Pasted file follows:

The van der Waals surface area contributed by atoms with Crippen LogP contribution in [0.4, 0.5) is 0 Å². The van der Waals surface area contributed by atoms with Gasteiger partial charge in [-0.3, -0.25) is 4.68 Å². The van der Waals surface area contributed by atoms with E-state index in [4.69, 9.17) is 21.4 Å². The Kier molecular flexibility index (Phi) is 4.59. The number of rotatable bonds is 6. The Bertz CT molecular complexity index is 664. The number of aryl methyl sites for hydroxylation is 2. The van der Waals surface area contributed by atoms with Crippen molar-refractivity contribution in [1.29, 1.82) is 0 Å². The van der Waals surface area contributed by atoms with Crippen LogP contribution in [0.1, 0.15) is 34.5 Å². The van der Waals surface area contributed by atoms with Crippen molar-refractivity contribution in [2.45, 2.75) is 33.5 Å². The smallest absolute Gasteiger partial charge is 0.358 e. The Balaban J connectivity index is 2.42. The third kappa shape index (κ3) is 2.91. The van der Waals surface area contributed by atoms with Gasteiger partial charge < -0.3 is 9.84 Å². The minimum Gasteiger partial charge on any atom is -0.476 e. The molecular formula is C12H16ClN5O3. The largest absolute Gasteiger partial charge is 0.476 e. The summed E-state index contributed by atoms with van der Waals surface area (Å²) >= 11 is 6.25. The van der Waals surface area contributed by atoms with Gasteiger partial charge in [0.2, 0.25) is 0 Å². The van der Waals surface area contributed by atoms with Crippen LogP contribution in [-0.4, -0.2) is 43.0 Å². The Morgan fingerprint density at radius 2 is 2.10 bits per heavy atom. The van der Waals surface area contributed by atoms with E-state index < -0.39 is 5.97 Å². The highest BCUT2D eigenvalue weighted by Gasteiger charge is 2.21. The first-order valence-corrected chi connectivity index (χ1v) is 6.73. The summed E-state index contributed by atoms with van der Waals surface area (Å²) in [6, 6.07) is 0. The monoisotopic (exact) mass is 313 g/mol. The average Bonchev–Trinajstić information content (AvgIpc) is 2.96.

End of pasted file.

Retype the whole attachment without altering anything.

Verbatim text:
The van der Waals surface area contributed by atoms with Crippen LogP contribution in [0.4, 0.5) is 0 Å². The van der Waals surface area contributed by atoms with Gasteiger partial charge in [-0.3, -0.25) is 4.68 Å². The van der Waals surface area contributed by atoms with E-state index in [4.69, 9.17) is 21.4 Å². The Kier molecular flexibility index (Phi) is 4.59. The number of rotatable bonds is 6. The Bertz CT molecular complexity index is 664. The number of aryl methyl sites for hydroxylation is 2. The van der Waals surface area contributed by atoms with Crippen molar-refractivity contribution in [1.29, 1.82) is 0 Å². The van der Waals surface area contributed by atoms with Crippen LogP contribution in [0.1, 0.15) is 34.5 Å². The van der Waals surface area contributed by atoms with Crippen molar-refractivity contribution in [2.45, 2.75) is 33.5 Å². The smallest absolute Gasteiger partial charge is 0.358 e. The Balaban J connectivity index is 2.42. The third kappa shape index (κ3) is 2.91. The van der Waals surface area contributed by atoms with Gasteiger partial charge < -0.3 is 9.84 Å². The minimum Gasteiger partial charge on any atom is -0.476 e. The molecular formula is C12H16ClN5O3. The largest absolute Gasteiger partial charge is 0.476 e. The summed E-state index contributed by atoms with van der Waals surface area (Å²) >= 11 is 6.25. The van der Waals surface area contributed by atoms with Gasteiger partial charge in [0.2, 0.25) is 0 Å². The van der Waals surface area contributed by atoms with Crippen LogP contribution in [-0.4, -0.2) is 43.0 Å². The Morgan fingerprint density at radius 2 is 2.10 bits per heavy atom. The van der Waals surface area contributed by atoms with E-state index < -0.39 is 5.97 Å². The highest BCUT2D eigenvalue weighted by Gasteiger charge is 2.21. The first-order valence-corrected chi connectivity index (χ1v) is 6.73. The summed E-state index contributed by atoms with van der Waals surface area (Å²) in [6, 6.07) is 0. The monoisotopic (exact) mass is 313 g/mol. The average Bonchev–Trinajstić information content (AvgIpc) is 2.96.